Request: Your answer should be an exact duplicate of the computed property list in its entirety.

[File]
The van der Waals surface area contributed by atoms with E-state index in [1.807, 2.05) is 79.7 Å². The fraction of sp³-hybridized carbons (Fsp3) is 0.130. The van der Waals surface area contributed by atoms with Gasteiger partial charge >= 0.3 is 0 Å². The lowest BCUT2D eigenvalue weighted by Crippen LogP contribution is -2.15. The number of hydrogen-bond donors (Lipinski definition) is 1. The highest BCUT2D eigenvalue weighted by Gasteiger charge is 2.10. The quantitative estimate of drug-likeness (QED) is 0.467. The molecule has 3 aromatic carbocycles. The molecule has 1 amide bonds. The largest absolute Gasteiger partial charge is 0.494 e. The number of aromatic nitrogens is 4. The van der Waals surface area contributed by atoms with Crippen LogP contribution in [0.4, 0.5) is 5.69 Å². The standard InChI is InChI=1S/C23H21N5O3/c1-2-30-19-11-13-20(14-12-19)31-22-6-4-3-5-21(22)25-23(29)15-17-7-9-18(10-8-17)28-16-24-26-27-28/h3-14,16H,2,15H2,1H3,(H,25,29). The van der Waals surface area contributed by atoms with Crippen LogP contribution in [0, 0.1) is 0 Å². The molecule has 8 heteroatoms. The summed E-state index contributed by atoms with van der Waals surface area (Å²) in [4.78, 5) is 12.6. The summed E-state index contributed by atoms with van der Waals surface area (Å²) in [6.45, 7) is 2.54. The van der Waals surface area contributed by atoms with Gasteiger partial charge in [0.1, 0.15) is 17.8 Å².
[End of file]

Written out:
The van der Waals surface area contributed by atoms with E-state index in [1.807, 2.05) is 79.7 Å². The fraction of sp³-hybridized carbons (Fsp3) is 0.130. The van der Waals surface area contributed by atoms with Gasteiger partial charge >= 0.3 is 0 Å². The lowest BCUT2D eigenvalue weighted by Crippen LogP contribution is -2.15. The number of hydrogen-bond donors (Lipinski definition) is 1. The highest BCUT2D eigenvalue weighted by Gasteiger charge is 2.10. The quantitative estimate of drug-likeness (QED) is 0.467. The molecule has 3 aromatic carbocycles. The molecule has 1 amide bonds. The largest absolute Gasteiger partial charge is 0.494 e. The number of aromatic nitrogens is 4. The van der Waals surface area contributed by atoms with Crippen LogP contribution in [0.4, 0.5) is 5.69 Å². The standard InChI is InChI=1S/C23H21N5O3/c1-2-30-19-11-13-20(14-12-19)31-22-6-4-3-5-21(22)25-23(29)15-17-7-9-18(10-8-17)28-16-24-26-27-28/h3-14,16H,2,15H2,1H3,(H,25,29). The van der Waals surface area contributed by atoms with Crippen LogP contribution in [0, 0.1) is 0 Å². The molecule has 8 heteroatoms. The summed E-state index contributed by atoms with van der Waals surface area (Å²) in [4.78, 5) is 12.6. The summed E-state index contributed by atoms with van der Waals surface area (Å²) in [6.45, 7) is 2.54. The van der Waals surface area contributed by atoms with Gasteiger partial charge in [0.1, 0.15) is 17.8 Å².